Synopsis – The story of five Cuban political prisoners who had been imprisoned by the United States since the late 1990s on charges of espionage and murder.
My Take – Helming a spy film can be quite a difficult venture for a filmmaker of any caliber, mainly as they are tasked with taking the audience through an intriguing yet confusing set of entanglements and then follow it up by smoothly releasing as much as possible before the limited run time closes in. However, given the demand, it doesn’t stop studios and filmmakers from taking their time honored shot at the genre, especially a one which combines dense political intrigue with a welcome touch of classic Hollywood romanticism.
With this film, which premiered recently on Netflix after running in the late-2019 festival circuit, we see acclaimed French director Olivier Assayas (Clouds of Sils Maria, Personal Shopper) bring his customary style and urgency to the genre by taking inspiration from Fernando Morais‘s 2011 non-fiction, The Last Soldiers of the Cold War.
The subject that chronicles a small group of Cuban defectors in Miami who in the early nineties established a spy web to infiltrate anti-Castro organizations terrorist groups carrying out violent attacks on Cuban soil. To add a certain seductiveness to the dazed drama he excellently casts a roster of Latin cinema’s greatest in the form of Penélope Cruz, Edgar Ramírez, Wagner Moura, Ana de Armas, and Gael García Bernal, as leads, and whose presence alone is a suffice enough reason to hit the play button.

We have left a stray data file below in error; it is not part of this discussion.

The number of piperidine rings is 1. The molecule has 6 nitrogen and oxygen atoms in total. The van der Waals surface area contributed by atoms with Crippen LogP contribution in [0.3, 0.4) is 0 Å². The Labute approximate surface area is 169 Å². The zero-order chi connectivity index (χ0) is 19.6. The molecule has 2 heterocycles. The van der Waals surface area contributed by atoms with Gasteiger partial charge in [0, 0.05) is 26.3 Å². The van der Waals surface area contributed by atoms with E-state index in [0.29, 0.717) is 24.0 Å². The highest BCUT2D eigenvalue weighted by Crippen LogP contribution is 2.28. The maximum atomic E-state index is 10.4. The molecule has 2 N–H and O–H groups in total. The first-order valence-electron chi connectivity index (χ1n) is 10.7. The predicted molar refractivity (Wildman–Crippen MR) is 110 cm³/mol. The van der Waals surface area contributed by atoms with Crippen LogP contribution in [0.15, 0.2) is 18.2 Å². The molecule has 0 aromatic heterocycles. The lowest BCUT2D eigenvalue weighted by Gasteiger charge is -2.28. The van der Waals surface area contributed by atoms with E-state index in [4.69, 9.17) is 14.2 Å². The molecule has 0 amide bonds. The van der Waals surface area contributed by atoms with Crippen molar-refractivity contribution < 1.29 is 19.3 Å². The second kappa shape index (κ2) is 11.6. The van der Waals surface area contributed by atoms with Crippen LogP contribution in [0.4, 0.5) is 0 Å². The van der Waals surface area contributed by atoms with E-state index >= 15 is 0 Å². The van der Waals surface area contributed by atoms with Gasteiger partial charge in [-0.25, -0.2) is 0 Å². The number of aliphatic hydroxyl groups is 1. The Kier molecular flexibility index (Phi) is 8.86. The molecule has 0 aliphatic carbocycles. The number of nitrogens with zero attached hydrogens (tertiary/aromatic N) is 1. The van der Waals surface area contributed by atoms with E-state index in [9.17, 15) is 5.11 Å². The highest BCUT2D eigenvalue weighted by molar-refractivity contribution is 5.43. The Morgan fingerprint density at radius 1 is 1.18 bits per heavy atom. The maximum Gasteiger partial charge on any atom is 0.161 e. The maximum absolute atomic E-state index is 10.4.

While it was exciting to see a nuanced, gripping thriller from one of the world’s most adventurous, globe-hopping filmmakers, told with journalistic detail and vivid sympathy for those Cubans in exile who sought liberation back home while being targeted by the U.S. government, the film ultimately is a misstep.
As the film is not so much a classic spy story as a ramble through the narrative undergrowth of a true-life Cuban espionage network, which makes it impossibly dizzy to keep up with the tangled webs director Assayas weaves, without a worry whether audiences will understand the messy politics he wants us so desperately to care about.
Though the film all ends up making sense by the end, it’s a winding and needlessly complex road to get there, completely undermines the whole trip. Making the final product feels like more of an interesting and beautifully filmed anecdote than a compelling political thriller.
Reportedly after early reactions to the original cut from the Venice Film Festival screening, director Assayas went back and re-spliced the entire film, taking out unclear sequences and added further historical context to where it was lacking. Hence proving that the visionary director himself wasn’t satisfied with the outcome of his ambitious undertaking, leading to the Netflix dump. Regardless, I would call this a one-time watch for anyone who loves the cast (I know I do).
Set in the 90s, the story follows René González (Edgar Ramirez), a Cuban flying-school pilot who one day hops in a plane and flies from Havana to Miami, leaving behind his credibility as a loyal Cuban national, and his wife, Olga (Penelope Cruz), to raise their daughter in a traitor’s disgraceful wake. Once he is provided political asylum, he starts working for Jose Basulto (Leonardo Sbaraglia), a pro-democracy, anti-communist humanitarian militant, by using his piloting skills to help the large number of Cubans fleeing the island by boat as a consequence of the Cuban economy collapsing.